Though hard to believe, when I graduated from SCAD there was no formal UX program offered there or at any other design school like it. Similarly, when I was applying for jobs most were a mix of research, visual design, and business with ambiguous titles (ones that rarely included the word “experience”) and a long list of desired skills. We learned about User-Centered Design in school through whatever skill or craft we were majoring in at the time, in my case Industrial & Service Design. We later learned UCD was primarily about applying those principals to digital interfaces.
This however, meant it was largely a “learn-as-you-go,” “fake it till you make it” scenario. At that time we would have to sneak UX representatives into meetings or search Google for terms that were just beginning to popularize. Buzz words like “responsive design” were rarely discussed in boardrooms and UX as a department was known as the “wet blanket” or “magic wand”. There was a perception that we soiled solid ideas by asking questions like, “does the USER actually want or need this?” or were brought in to fix products that were already designed in a silo. We were typically told we didn’t need to be there because they had a high billing strategist or an outspoken creative director who could handle it. “We’ll give you a call when we need some wires…thanks.”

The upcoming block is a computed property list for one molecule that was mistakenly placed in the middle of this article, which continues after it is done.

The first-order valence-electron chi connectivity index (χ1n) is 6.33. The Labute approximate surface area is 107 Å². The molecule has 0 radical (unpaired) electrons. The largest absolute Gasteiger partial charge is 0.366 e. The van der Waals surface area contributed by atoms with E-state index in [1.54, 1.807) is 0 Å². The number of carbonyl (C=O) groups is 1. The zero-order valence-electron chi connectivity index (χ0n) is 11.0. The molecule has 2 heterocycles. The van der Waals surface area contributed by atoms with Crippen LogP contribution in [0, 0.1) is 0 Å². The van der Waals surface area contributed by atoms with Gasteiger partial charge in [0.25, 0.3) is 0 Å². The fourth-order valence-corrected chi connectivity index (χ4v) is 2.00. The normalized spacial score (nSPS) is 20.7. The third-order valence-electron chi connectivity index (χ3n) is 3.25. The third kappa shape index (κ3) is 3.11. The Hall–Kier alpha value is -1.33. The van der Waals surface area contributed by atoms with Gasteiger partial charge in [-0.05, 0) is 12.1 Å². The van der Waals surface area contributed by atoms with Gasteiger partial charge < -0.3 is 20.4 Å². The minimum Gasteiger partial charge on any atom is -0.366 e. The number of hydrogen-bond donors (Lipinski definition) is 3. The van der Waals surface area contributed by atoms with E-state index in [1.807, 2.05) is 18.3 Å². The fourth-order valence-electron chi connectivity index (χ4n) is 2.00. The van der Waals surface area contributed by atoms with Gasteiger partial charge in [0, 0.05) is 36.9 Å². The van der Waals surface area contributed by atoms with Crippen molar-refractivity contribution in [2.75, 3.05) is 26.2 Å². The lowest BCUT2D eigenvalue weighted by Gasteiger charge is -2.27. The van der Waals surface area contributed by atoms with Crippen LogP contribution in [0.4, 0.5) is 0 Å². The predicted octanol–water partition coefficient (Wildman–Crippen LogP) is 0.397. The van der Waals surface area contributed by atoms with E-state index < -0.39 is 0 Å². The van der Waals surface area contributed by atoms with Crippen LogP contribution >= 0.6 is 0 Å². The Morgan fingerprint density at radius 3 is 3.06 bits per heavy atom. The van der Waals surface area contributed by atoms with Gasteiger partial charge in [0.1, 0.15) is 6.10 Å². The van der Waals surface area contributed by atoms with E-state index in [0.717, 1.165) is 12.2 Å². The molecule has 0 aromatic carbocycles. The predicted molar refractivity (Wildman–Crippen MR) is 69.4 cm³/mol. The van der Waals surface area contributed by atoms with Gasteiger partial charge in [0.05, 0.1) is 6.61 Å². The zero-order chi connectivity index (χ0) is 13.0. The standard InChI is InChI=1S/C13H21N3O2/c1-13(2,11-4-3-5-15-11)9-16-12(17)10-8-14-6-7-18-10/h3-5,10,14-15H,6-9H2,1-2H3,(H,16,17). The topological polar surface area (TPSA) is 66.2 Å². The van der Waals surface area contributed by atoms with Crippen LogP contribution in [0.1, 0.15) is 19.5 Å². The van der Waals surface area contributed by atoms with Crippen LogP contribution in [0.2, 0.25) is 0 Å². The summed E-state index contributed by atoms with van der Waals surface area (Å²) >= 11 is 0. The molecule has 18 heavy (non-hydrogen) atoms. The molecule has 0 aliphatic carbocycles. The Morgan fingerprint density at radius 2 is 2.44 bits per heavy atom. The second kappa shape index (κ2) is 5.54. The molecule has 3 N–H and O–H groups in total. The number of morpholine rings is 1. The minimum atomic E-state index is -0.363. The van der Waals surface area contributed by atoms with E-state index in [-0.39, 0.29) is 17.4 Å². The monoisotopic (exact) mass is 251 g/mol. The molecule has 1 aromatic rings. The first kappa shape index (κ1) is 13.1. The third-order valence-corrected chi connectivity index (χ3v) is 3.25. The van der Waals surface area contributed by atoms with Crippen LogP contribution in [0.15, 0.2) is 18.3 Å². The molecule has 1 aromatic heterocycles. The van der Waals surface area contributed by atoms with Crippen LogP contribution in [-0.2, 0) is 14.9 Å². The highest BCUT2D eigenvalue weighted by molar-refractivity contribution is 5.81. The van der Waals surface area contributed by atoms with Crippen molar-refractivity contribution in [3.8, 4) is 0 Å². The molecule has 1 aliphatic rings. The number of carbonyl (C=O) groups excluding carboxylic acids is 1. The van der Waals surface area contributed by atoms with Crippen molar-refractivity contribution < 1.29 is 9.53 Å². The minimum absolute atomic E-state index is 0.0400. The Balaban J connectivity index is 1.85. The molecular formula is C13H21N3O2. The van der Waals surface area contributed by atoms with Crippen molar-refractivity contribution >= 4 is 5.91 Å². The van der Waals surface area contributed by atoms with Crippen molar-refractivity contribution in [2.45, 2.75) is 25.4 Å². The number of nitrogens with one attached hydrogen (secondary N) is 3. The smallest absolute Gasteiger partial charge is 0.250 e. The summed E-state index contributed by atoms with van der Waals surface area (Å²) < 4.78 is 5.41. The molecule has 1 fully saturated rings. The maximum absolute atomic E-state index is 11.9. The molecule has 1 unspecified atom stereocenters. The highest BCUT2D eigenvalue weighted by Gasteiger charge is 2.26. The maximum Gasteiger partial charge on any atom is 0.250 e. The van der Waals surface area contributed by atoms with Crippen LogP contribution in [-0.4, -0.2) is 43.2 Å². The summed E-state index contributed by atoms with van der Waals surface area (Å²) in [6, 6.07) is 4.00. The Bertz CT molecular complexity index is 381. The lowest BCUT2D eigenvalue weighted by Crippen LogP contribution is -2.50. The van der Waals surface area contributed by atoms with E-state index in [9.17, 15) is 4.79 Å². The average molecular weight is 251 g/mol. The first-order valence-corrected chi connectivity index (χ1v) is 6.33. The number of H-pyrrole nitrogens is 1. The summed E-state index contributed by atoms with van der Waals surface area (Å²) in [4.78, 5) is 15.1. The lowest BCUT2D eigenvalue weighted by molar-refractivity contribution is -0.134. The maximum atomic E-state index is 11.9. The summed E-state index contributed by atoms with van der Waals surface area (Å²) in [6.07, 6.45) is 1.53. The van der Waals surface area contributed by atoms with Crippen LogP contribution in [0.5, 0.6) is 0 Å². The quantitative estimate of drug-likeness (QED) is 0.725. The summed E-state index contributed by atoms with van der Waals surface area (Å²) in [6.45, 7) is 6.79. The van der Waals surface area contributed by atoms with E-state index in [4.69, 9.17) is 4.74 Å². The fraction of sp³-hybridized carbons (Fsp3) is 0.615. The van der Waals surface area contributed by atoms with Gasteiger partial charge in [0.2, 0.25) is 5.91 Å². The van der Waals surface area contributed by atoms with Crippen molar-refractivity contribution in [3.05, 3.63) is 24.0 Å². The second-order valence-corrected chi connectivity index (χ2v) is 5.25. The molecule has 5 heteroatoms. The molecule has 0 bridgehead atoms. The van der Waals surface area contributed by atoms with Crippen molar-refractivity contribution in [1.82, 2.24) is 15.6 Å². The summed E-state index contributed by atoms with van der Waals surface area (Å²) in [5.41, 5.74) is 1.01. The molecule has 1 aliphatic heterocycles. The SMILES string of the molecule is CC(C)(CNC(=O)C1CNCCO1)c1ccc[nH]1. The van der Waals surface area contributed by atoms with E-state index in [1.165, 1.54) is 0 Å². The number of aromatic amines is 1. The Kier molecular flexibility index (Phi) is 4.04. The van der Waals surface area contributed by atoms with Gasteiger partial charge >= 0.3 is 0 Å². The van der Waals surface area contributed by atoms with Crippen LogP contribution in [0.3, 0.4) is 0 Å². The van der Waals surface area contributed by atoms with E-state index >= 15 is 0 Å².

“We’ll give you a call when we need some wires…thanks.”
In the last few years there’s been a shift felt by most people in the design world. Some of it has been gradual - companies like Intuit having an Experience Executive included in the C-suite. Some of it is more rapid - developing a department in an agency and not simply being packaged under strategy, IT, or being labeled as a designer who can’t use Photoshop. As the understanding and demand slowly grew and shifted, it became clear there was a shortfall not only in the positions available but also in the number of professionals qualified to take on these roles.
“As the understanding and demand slowly grew and shifted, it became clear there was a shortfall not only in the positions available but also in the number of professionals qualified to take on these roles.”
Now let’s step back a moment to revisit my time spent at an agency in Austin. When I got there it had, in my opinion, one of the strongest UX teams I have worked with to this day. We had a great mix of people that came from various backgrounds including directors with 10+years of architecture and Exhibit design experience, designers with years of research library science and HCI, and some newbies like me who were knowns as the “creative UXers” because we came from design school and could do fancy things like concept sketch and make power points look fly. The collaboration of synthesizers and generators, different perspectives and experiences, and the fact that we were all what we consider UX generalists (not hybrid designers) allowed us to align our goals and shift the company to an Experience and Design driven organization. It was a lofty goal, but we saw it as a necessity for the success of the business and our clients.